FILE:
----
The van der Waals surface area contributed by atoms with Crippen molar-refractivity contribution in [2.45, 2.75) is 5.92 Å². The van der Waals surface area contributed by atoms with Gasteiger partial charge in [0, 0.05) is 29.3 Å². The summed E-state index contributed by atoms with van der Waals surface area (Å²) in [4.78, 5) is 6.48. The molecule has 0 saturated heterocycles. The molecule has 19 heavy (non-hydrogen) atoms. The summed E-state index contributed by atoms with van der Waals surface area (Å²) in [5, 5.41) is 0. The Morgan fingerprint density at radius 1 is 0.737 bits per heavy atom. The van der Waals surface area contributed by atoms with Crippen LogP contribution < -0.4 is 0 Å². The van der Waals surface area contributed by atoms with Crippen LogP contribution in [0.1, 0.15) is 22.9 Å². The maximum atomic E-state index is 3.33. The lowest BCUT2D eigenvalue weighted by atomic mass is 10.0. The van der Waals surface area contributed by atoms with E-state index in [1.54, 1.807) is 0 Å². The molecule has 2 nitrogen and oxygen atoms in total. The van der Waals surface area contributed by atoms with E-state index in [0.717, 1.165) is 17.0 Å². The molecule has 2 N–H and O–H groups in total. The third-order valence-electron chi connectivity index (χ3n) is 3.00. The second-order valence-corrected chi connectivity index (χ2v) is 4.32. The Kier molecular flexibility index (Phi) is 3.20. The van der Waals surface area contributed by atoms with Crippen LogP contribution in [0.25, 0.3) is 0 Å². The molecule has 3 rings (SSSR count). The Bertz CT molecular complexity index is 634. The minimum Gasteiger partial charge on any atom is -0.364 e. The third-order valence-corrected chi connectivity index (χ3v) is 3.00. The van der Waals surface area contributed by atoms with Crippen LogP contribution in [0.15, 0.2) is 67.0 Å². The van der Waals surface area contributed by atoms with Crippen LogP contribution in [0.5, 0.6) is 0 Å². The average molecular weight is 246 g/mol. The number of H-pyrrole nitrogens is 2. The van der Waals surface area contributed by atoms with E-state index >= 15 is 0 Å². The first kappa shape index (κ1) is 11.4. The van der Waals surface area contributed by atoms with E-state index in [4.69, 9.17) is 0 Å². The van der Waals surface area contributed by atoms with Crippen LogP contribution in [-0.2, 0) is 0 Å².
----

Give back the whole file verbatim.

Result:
The van der Waals surface area contributed by atoms with Crippen molar-refractivity contribution in [2.45, 2.75) is 5.92 Å². The van der Waals surface area contributed by atoms with Gasteiger partial charge in [0, 0.05) is 29.3 Å². The summed E-state index contributed by atoms with van der Waals surface area (Å²) in [4.78, 5) is 6.48. The molecule has 0 saturated heterocycles. The molecule has 19 heavy (non-hydrogen) atoms. The summed E-state index contributed by atoms with van der Waals surface area (Å²) in [5, 5.41) is 0. The Morgan fingerprint density at radius 1 is 0.737 bits per heavy atom. The van der Waals surface area contributed by atoms with Crippen LogP contribution < -0.4 is 0 Å². The van der Waals surface area contributed by atoms with Crippen LogP contribution in [0.1, 0.15) is 22.9 Å². The maximum atomic E-state index is 3.33. The lowest BCUT2D eigenvalue weighted by atomic mass is 10.0. The van der Waals surface area contributed by atoms with E-state index in [1.54, 1.807) is 0 Å². The molecule has 2 nitrogen and oxygen atoms in total. The van der Waals surface area contributed by atoms with E-state index in [0.717, 1.165) is 17.0 Å². The molecule has 2 N–H and O–H groups in total. The third-order valence-electron chi connectivity index (χ3n) is 3.00. The second-order valence-corrected chi connectivity index (χ2v) is 4.32. The Kier molecular flexibility index (Phi) is 3.20. The van der Waals surface area contributed by atoms with Crippen LogP contribution in [0.25, 0.3) is 0 Å². The molecule has 3 rings (SSSR count). The Bertz CT molecular complexity index is 634. The minimum Gasteiger partial charge on any atom is -0.364 e. The third-order valence-corrected chi connectivity index (χ3v) is 3.00. The van der Waals surface area contributed by atoms with Crippen LogP contribution in [0.15, 0.2) is 67.0 Å². The van der Waals surface area contributed by atoms with Crippen LogP contribution in [0.5, 0.6) is 0 Å². The average molecular weight is 246 g/mol. The number of H-pyrrole nitrogens is 2. The van der Waals surface area contributed by atoms with E-state index >= 15 is 0 Å². The first kappa shape index (κ1) is 11.4. The van der Waals surface area contributed by atoms with E-state index in [4.69, 9.17) is 0 Å². The van der Waals surface area contributed by atoms with Crippen LogP contribution in [-0.2, 0) is 0 Å².